We tried sticker charts and bribing with sweets but she just loves her dummy more than any reward we've suggested.

I know people will be thinking, just throw them away and let her scream when she wakes up ... but she's such a 'good' girl most of the time (sorry hate that phrase but it's useful shorthand I hope), helpful and kind and eager to please, and so although we're firm with her over behaviour we don't like, we've never had to resort to letting her scream or get really upset. I'm not sure I can take it :-( And I know with me pregnant and DH half-insomniac anyway our household will fall apart if we have more than a few nights of disruption. She will be wide awake at 3am when she can't find her dummy and it takes her ages to get back to sleep currently even with her dummy I can't imagine how we would get her back to sleep without it.

HELP!!! (and thanks if you read this far...)

Dementedswan Tue 24-Oct-17 15:58:36

What worked for dc was build a bear. You could put last dummy inside bear with the heart thing . Gradually lose all dummy apart from a favourite first tho.

moggle Tue 24-Oct-17 16:03:00

Demented that's not a bad idea! I didn't know you could put other stuff inside them. Just wish we had a build a bear in our town so she could see how cool it is and get her interested, without a big journey. I can see me there with my scissors at 2am though getting the damn dummy out!!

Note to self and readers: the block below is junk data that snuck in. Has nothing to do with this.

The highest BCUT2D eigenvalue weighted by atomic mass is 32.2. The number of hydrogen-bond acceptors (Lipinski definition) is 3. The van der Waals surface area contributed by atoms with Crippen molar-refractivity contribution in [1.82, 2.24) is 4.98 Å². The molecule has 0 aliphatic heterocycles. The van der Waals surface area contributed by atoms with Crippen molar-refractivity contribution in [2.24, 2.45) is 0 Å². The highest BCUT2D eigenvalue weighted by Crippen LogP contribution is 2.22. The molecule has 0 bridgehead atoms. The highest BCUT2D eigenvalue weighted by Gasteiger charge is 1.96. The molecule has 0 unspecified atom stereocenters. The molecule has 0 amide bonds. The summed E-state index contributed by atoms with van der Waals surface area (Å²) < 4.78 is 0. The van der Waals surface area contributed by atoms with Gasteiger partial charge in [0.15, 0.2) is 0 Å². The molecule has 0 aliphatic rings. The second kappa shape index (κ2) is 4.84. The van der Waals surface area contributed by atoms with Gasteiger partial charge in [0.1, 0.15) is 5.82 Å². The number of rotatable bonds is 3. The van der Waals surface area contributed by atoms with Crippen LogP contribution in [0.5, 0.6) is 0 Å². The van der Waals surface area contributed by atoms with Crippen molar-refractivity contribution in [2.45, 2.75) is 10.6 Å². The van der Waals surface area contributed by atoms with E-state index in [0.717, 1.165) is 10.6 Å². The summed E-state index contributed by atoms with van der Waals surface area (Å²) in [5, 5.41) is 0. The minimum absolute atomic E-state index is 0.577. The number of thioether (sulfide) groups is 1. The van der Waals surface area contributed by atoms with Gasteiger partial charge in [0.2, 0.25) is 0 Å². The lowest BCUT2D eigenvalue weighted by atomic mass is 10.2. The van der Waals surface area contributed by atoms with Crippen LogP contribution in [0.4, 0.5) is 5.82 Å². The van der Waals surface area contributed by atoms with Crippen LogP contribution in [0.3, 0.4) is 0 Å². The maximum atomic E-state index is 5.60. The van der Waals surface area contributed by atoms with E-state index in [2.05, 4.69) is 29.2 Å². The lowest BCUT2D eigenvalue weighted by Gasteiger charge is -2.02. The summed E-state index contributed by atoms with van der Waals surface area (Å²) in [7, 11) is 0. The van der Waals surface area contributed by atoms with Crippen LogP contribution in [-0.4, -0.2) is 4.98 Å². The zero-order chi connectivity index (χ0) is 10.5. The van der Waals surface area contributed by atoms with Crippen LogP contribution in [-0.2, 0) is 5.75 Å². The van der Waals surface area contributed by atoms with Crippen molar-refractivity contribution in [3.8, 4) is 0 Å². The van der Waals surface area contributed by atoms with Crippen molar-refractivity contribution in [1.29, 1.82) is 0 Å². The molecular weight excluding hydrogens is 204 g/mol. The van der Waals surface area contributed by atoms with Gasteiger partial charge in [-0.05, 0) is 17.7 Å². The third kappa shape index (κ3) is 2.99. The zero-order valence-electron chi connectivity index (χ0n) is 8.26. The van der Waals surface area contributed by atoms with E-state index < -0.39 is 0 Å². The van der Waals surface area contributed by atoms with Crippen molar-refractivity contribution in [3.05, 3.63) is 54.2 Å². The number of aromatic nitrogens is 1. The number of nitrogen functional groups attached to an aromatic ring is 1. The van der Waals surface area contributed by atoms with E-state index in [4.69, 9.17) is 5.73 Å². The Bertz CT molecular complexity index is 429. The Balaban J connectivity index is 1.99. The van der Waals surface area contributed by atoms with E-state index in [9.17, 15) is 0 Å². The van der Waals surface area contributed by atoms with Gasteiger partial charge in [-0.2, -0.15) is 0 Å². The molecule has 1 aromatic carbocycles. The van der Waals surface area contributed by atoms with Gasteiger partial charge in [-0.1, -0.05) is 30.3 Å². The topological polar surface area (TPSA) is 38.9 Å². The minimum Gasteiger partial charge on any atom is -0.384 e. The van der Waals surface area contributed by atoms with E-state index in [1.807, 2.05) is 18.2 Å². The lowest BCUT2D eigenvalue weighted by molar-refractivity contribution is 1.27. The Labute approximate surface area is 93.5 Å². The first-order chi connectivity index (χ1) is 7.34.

We just need to find something she loves enough. My hatred of taking her shopping is backfiring on me now, she's only been in a toy shop a few times! Maybe we need a saturday afternoon at toys r us...

moggle Tue 24-Oct-17 16:04:57

I do worry that she could still switch to sucking her thumb as her need to have something in her mouth still seems so high. There are still lots of toys I won't buy for her as she can't be trusted with small parts. Her latest 'trick' is stuffing her mouth with acorns while we walk along. I mean WTAF!! (I hasten to add this only happened once, I keep a better eye on her now I know what she's likely to do!)

twinnywinny14 Tue 24-Oct-17 16:07:23

Unfortunately she is attached to her dummy and therefore losing it/living without it is going to cause distress, that is inevitable and probably unavoidable. So, choose the timing carefully for a time where you feel strong enough to deal with that and go for it. If she is already understanding the dummy fairy then it makes sense to go for that and stick with it, have a countdown the day or two before and follow it through. It sounds like you’ve tried to do it before but end up giving in and this will prob make DD fight more as she will think that will happen again, if you think you might then you need to hide/throw/cut up dummies so that you can’t give them back and then hold on tight!! Good luck, but it is definitely the right thing to do x

twinnywinny14 Tue 24-Oct-17 16:08:40

You can buy chew toys if she really needs them but chances are it’s jist because she is used to the dummy and will prob stop in time once the dummy has gone x